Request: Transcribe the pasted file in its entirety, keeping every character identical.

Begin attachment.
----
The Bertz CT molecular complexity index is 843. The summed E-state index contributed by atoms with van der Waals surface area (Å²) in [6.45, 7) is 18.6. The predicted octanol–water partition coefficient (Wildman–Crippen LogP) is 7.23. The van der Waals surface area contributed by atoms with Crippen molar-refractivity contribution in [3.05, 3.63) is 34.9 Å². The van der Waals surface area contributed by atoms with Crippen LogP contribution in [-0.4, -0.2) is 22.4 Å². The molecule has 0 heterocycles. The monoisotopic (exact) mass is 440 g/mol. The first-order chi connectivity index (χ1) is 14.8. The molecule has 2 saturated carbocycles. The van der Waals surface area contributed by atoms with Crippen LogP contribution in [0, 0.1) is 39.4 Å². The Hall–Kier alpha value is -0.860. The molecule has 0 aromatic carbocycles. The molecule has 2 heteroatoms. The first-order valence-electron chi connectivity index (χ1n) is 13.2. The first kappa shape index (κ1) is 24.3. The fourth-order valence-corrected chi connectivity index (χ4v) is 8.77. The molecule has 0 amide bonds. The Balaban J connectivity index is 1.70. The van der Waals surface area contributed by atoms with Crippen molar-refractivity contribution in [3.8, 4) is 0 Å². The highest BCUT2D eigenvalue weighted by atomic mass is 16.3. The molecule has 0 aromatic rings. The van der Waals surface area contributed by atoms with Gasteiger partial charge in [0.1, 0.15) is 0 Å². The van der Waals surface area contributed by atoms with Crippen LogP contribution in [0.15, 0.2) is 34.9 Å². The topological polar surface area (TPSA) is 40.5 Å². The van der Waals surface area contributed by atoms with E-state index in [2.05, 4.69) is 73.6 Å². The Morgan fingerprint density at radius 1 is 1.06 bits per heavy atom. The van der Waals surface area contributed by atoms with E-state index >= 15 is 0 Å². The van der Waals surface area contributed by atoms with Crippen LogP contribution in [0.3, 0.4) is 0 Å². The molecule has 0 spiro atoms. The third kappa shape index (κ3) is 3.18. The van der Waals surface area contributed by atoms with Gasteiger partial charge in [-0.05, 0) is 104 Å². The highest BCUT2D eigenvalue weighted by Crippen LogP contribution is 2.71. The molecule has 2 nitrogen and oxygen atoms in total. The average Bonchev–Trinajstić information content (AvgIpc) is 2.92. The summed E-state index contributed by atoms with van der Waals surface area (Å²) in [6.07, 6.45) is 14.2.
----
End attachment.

The Bertz CT molecular complexity index is 843. The summed E-state index contributed by atoms with van der Waals surface area (Å²) in [6.45, 7) is 18.6. The predicted octanol–water partition coefficient (Wildman–Crippen LogP) is 7.23. The van der Waals surface area contributed by atoms with Crippen molar-refractivity contribution in [3.05, 3.63) is 34.9 Å². The van der Waals surface area contributed by atoms with Crippen LogP contribution in [-0.4, -0.2) is 22.4 Å². The molecule has 0 heterocycles. The monoisotopic (exact) mass is 440 g/mol. The first-order chi connectivity index (χ1) is 14.8. The molecule has 2 saturated carbocycles. The van der Waals surface area contributed by atoms with Crippen LogP contribution in [0, 0.1) is 39.4 Å². The Hall–Kier alpha value is -0.860. The molecule has 0 aromatic carbocycles. The molecule has 2 heteroatoms. The first-order valence-electron chi connectivity index (χ1n) is 13.2. The first kappa shape index (κ1) is 24.3. The fourth-order valence-corrected chi connectivity index (χ4v) is 8.77. The molecule has 0 amide bonds. The Balaban J connectivity index is 1.70. The van der Waals surface area contributed by atoms with Crippen molar-refractivity contribution in [3.8, 4) is 0 Å². The highest BCUT2D eigenvalue weighted by atomic mass is 16.3. The molecule has 0 aromatic rings. The van der Waals surface area contributed by atoms with Gasteiger partial charge in [0.1, 0.15) is 0 Å². The van der Waals surface area contributed by atoms with Crippen LogP contribution in [0.15, 0.2) is 34.9 Å². The topological polar surface area (TPSA) is 40.5 Å². The van der Waals surface area contributed by atoms with E-state index in [2.05, 4.69) is 73.6 Å². The Morgan fingerprint density at radius 1 is 1.06 bits per heavy atom. The van der Waals surface area contributed by atoms with E-state index >= 15 is 0 Å². The van der Waals surface area contributed by atoms with Crippen LogP contribution in [0.3, 0.4) is 0 Å². The molecule has 0 spiro atoms. The third kappa shape index (κ3) is 3.18. The van der Waals surface area contributed by atoms with Gasteiger partial charge in [-0.05, 0) is 104 Å². The highest BCUT2D eigenvalue weighted by Crippen LogP contribution is 2.71. The molecule has 2 nitrogen and oxygen atoms in total. The average Bonchev–Trinajstić information content (AvgIpc) is 2.92. The summed E-state index contributed by atoms with van der Waals surface area (Å²) in [6.07, 6.45) is 14.2.